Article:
The international symbol for “maybe I’ll make two sandwiches, not sure just yet”
Graduation Day at Sing Sing prison
Here’s an amazing statistic for you, about recidivism rates.
Of the 26,867 inmates who left New York prisons in 2008, nearly 40 percent returned to prison within 3 years. However, there are important exceptions: Among those are the maximum security inmates behind the walls of Sing Sing in Ossining, NY who have obtained a masters degree in Professional Studies — a one-year graduate degree administered by the New York Theological Seminary. Their recidivism rate over 31 years has been just 10 percent. The rate for those who’ve left with a degree in the last five years? ZERO.
“Education,” said Dale Irvin, the president of New York Theological Seminary, “is the surest indicator of low recidivism rates.”
Listen in to the latest Micropolis story and hear how a number of people — including convicted murderers — have turned their lives around while becoming assets to the prison community.
I really don’t understand how society does not accept that education is the most necessary thing for it to promote, and provide for people. Yes that should include a college education. I shouldn’t be going into enormous debt just to get a college degree from a state school.
dragon ball z cakeballs
ummm remember when i tried to make cake balls covered in carmalized sugar and it didn’t work?!?!
TELL ME THIS SECRET
After you make the cake balls, put them in the freezer. They shouldn’t be completely hard but they should be stiff. Not so much so that you can’t get the stick in though.
I am actually salivating
I want those in my mouth!!
Revitalization: Recent Big City Purchases
Local real-estate development company FFZ Holdings, LLC recently purchased the Outer Harbor Elevator (pictured above) for nearly $500,000. The company is also developing properties on Seneca Street, Ohio Street, the former Bethlehem Steel site, area charter schools, and the Cobblestone District.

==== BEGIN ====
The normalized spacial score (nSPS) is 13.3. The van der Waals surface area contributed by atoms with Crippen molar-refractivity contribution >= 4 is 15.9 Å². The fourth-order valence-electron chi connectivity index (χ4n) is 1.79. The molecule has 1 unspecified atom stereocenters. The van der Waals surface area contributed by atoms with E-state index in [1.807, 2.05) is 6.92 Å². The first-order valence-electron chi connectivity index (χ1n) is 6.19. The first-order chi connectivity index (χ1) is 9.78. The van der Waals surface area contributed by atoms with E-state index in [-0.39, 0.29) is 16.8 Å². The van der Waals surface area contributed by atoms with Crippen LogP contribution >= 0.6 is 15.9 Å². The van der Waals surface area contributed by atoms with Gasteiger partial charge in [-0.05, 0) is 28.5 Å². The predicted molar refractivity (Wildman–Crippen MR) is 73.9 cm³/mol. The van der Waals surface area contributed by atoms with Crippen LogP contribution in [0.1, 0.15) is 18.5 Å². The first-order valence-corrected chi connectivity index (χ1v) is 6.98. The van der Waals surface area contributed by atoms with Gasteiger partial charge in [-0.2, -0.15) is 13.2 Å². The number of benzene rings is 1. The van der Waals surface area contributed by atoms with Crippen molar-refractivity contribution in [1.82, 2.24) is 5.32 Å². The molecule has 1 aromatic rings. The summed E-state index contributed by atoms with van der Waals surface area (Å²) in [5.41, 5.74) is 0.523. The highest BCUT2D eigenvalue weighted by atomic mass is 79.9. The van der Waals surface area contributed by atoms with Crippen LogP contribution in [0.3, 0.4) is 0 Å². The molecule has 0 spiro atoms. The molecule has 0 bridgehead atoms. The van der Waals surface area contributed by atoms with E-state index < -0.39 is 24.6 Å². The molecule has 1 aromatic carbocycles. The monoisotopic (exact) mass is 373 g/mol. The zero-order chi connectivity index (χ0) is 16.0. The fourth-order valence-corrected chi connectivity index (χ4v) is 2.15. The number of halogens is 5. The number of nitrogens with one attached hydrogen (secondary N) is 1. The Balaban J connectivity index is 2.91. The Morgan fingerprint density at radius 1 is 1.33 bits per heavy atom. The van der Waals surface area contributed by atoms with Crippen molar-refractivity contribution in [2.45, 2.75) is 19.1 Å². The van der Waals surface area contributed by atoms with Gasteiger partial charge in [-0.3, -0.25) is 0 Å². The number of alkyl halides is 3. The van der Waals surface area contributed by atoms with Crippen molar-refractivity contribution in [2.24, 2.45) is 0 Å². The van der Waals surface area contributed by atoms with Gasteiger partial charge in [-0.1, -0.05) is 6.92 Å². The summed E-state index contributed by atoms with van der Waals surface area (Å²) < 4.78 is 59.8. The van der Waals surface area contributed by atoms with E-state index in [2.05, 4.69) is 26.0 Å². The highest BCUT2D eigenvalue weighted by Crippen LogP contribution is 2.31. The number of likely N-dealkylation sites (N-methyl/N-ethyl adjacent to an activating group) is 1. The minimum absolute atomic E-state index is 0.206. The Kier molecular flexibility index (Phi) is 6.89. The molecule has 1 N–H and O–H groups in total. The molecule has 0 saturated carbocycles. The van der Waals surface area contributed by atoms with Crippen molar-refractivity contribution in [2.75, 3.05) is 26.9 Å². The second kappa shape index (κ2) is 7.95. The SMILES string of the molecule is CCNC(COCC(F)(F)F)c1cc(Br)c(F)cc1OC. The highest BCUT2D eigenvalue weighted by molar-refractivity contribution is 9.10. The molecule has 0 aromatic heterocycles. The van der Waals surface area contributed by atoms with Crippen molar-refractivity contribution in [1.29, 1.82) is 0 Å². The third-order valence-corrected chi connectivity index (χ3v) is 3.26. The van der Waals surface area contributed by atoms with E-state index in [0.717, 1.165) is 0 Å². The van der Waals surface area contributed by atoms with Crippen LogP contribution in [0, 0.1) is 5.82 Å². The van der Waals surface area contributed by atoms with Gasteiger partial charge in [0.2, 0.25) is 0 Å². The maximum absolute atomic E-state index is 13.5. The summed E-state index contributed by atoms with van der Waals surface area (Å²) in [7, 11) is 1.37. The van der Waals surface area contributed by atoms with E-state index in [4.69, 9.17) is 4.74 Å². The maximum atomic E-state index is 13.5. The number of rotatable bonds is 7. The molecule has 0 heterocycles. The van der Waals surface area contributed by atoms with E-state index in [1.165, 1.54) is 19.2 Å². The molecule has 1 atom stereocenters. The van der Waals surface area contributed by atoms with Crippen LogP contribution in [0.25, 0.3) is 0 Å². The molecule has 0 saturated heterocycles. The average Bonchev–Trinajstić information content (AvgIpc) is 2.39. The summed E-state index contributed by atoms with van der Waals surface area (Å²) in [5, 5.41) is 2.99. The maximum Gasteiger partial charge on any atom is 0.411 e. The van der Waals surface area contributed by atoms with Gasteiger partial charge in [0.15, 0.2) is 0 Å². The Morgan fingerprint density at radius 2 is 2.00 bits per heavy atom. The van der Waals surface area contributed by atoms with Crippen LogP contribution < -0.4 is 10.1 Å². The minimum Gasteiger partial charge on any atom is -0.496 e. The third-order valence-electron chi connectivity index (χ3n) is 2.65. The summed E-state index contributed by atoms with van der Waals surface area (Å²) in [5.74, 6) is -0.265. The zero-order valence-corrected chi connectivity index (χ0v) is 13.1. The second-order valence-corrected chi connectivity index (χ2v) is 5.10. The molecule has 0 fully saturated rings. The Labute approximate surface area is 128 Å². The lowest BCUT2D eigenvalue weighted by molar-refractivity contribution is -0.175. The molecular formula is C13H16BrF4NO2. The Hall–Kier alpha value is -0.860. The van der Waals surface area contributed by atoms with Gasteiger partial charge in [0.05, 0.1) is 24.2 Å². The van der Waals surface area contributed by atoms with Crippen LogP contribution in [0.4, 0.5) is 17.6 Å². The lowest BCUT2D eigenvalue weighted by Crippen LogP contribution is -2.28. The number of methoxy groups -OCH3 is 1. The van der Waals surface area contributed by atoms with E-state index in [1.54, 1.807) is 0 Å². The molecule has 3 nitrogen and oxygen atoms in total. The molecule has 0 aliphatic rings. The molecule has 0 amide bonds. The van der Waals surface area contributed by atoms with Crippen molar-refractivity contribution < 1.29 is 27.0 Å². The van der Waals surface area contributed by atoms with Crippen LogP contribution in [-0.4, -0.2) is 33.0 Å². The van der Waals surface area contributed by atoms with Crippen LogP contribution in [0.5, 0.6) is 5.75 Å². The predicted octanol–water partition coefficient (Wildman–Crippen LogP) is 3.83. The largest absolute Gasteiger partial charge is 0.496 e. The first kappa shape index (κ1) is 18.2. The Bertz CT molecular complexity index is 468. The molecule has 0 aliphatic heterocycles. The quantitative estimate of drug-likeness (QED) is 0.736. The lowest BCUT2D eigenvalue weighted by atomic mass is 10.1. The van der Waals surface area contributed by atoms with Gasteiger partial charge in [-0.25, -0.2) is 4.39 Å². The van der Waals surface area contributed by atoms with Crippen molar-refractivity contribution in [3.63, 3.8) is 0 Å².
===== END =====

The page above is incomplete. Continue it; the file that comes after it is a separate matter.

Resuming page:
Other significant city purchases include the $1.3 million purchase of the historic Dun Building on Pearl, widely recognized as Buffalo’s first high rise, by locally owned Priam Enterprises; and the combined $1.3 million purchase of two locations on Elm and Delaware by one of Buffalo’s developer titans - Carl Paladino’s Ellicott Development Company. It’s important to recognize that all three of these companies are locally owned and operated and are all prime examples of how the city of Buffalo is reinvesting in itself.
Photograph © Greg Meadows
“Love the fetus, hate the child.”
America makes it near impossible for a woman to stay autonomous—hard to get family planning resources/make the choice of getting an abortion, and harder to get child care support after the baby is born. Leaving women destitute and dependants everywhere.
Look at Canada! Not only do we give almost a full year off, it can be either maternity or paternity. That’s right, daddy can stay home with the baby while the mother goes back to work. And the leave can be also be split between them. For example, the mother could take six months, and then the father could take the other six. Did I also mention that the parent on leave continues to receive pay and is guaranteed their job back?